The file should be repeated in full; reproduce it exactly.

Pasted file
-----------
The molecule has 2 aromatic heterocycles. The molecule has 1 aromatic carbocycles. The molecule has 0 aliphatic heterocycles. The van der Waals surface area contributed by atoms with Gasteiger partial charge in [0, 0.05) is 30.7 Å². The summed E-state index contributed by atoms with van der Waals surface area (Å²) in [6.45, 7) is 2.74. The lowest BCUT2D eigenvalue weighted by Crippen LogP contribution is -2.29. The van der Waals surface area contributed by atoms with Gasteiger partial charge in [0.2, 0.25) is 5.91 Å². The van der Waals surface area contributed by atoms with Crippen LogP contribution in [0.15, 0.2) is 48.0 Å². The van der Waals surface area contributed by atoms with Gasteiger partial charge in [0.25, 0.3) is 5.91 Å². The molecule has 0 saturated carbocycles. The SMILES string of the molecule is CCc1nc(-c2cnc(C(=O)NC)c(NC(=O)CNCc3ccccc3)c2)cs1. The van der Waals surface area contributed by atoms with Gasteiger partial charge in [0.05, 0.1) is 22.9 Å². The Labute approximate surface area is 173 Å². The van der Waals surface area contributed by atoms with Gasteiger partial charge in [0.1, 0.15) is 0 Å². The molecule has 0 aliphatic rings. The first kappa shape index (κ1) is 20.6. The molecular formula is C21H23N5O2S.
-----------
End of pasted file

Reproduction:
The molecule has 2 aromatic heterocycles. The molecule has 1 aromatic carbocycles. The molecule has 0 aliphatic heterocycles. The van der Waals surface area contributed by atoms with Gasteiger partial charge in [0, 0.05) is 30.7 Å². The summed E-state index contributed by atoms with van der Waals surface area (Å²) in [6.45, 7) is 2.74. The lowest BCUT2D eigenvalue weighted by Crippen LogP contribution is -2.29. The van der Waals surface area contributed by atoms with Gasteiger partial charge in [0.2, 0.25) is 5.91 Å². The van der Waals surface area contributed by atoms with Crippen LogP contribution in [0.15, 0.2) is 48.0 Å². The van der Waals surface area contributed by atoms with Gasteiger partial charge in [0.25, 0.3) is 5.91 Å². The molecule has 0 saturated carbocycles. The SMILES string of the molecule is CCc1nc(-c2cnc(C(=O)NC)c(NC(=O)CNCc3ccccc3)c2)cs1. The van der Waals surface area contributed by atoms with Gasteiger partial charge in [0.05, 0.1) is 22.9 Å². The Labute approximate surface area is 173 Å². The van der Waals surface area contributed by atoms with Gasteiger partial charge in [0.1, 0.15) is 0 Å². The molecule has 0 aliphatic rings. The first kappa shape index (κ1) is 20.6. The molecular formula is C21H23N5O2S.